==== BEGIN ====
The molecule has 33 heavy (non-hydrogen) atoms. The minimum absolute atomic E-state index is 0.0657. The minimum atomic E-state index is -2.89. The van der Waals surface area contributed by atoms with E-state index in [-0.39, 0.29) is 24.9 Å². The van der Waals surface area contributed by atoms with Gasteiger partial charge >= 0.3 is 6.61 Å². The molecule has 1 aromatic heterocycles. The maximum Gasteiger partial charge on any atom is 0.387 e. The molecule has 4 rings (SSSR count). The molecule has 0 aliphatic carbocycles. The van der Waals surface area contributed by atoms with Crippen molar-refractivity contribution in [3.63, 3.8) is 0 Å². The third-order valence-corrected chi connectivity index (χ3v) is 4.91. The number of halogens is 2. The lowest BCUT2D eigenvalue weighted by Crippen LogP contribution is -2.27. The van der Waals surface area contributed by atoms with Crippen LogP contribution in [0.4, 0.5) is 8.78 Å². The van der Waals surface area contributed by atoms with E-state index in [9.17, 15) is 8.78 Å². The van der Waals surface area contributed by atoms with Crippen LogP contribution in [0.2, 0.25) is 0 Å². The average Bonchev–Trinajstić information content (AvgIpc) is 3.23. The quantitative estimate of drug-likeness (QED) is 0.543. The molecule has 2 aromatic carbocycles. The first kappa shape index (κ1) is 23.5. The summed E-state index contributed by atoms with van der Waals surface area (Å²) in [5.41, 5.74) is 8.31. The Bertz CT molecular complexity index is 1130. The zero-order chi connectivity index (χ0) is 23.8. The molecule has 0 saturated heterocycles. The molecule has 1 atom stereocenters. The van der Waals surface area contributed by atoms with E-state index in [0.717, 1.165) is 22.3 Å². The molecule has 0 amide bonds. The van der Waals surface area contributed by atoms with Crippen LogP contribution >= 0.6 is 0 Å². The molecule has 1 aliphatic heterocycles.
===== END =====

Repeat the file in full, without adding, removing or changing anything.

The molecule has 33 heavy (non-hydrogen) atoms. The minimum absolute atomic E-state index is 0.0657. The minimum atomic E-state index is -2.89. The van der Waals surface area contributed by atoms with E-state index in [-0.39, 0.29) is 24.9 Å². The van der Waals surface area contributed by atoms with Gasteiger partial charge >= 0.3 is 6.61 Å². The molecule has 1 aromatic heterocycles. The maximum Gasteiger partial charge on any atom is 0.387 e. The molecule has 4 rings (SSSR count). The molecule has 0 aliphatic carbocycles. The van der Waals surface area contributed by atoms with Crippen molar-refractivity contribution in [3.63, 3.8) is 0 Å². The third-order valence-corrected chi connectivity index (χ3v) is 4.91. The number of halogens is 2. The lowest BCUT2D eigenvalue weighted by Crippen LogP contribution is -2.27. The van der Waals surface area contributed by atoms with Crippen LogP contribution in [0.4, 0.5) is 8.78 Å². The van der Waals surface area contributed by atoms with E-state index in [9.17, 15) is 8.78 Å². The van der Waals surface area contributed by atoms with Crippen LogP contribution in [0.2, 0.25) is 0 Å². The average Bonchev–Trinajstić information content (AvgIpc) is 3.23. The quantitative estimate of drug-likeness (QED) is 0.543. The molecule has 2 aromatic carbocycles. The first kappa shape index (κ1) is 23.5. The summed E-state index contributed by atoms with van der Waals surface area (Å²) in [5.41, 5.74) is 8.31. The Bertz CT molecular complexity index is 1130. The zero-order chi connectivity index (χ0) is 23.8. The molecule has 0 saturated heterocycles. The molecule has 1 atom stereocenters. The van der Waals surface area contributed by atoms with E-state index in [0.717, 1.165) is 22.3 Å². The molecule has 0 amide bonds. The van der Waals surface area contributed by atoms with Crippen LogP contribution >= 0.6 is 0 Å². The molecule has 1 aliphatic heterocycles.